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Second District commander David Sickles confirms the convictions in the Phillis Ruffin beating case.


On February 14, 1867, in the north-eastern North Carolina hamlet of Harmon's Crossroads in Bertie County, a crowd of white male residents had dragged a young African-American woman in her twenties named Phillis Ruffin out of the school she was attending, took her into the woods, stripped her, and beat her unmercifully for some minutes.  Her offense was that she had resisted blows from a white girl during an argument several days before.  The case drew increasing notoriety across the United States and resulted in General David Sickles, the Second District's military commander, facilitating a military trial of ten of the men in the mob that resulted in sentences at hard labor for seven of them. On this day, Sickles upheld the sentences with only the complaint that they were too lenient, and ordered that incarceration be carried out immediately at the the military prison in Plymouth.  (By John Osborne)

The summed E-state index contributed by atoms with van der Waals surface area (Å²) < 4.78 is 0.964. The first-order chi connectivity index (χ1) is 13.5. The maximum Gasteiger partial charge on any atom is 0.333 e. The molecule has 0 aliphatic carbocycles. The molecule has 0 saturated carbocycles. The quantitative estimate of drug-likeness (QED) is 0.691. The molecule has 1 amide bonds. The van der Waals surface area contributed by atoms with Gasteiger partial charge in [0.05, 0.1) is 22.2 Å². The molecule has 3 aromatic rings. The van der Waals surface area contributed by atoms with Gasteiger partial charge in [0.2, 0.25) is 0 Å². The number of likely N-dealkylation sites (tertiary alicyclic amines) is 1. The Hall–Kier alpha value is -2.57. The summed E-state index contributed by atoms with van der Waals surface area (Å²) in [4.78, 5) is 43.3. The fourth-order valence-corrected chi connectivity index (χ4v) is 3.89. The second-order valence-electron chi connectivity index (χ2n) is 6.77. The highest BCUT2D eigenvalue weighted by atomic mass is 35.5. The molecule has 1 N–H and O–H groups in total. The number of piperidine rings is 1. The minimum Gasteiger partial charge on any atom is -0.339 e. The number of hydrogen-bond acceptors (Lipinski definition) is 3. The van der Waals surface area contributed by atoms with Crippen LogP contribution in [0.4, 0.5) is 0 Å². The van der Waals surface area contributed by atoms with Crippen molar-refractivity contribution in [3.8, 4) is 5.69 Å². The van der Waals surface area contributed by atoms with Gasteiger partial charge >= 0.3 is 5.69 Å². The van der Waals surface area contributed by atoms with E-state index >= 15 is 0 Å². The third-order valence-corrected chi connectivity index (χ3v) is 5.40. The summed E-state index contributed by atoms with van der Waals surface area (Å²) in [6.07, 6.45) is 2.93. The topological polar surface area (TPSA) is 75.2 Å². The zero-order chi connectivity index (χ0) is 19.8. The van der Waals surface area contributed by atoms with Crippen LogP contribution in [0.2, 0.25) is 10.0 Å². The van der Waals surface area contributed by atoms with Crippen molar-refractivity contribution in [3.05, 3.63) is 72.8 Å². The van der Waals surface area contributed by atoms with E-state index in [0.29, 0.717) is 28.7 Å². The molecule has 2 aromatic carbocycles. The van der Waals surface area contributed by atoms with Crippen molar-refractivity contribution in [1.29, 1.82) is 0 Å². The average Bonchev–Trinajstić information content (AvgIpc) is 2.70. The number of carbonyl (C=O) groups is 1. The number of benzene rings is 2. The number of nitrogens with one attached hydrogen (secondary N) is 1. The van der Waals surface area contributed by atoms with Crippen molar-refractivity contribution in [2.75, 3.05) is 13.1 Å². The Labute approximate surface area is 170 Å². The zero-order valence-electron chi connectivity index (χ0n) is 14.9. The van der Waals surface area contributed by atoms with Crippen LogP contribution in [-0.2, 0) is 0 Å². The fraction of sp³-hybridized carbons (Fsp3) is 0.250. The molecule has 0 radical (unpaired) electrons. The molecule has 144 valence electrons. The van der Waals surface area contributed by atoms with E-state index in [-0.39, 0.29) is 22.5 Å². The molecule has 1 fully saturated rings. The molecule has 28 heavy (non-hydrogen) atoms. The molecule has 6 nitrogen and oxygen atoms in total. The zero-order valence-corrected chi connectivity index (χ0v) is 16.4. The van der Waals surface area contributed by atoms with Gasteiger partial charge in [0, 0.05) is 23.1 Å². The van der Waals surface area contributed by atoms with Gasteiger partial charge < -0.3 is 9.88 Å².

Source Citation: 

"The Outrage in North Carolina," Harper's Weekly Magazine, September 14, 1867, p. 559.
"Atlantic Intelligence - Punishment for Whipping a Freed Woman," Sacremento (California) Daily Union, September 12, 1867, p. 2.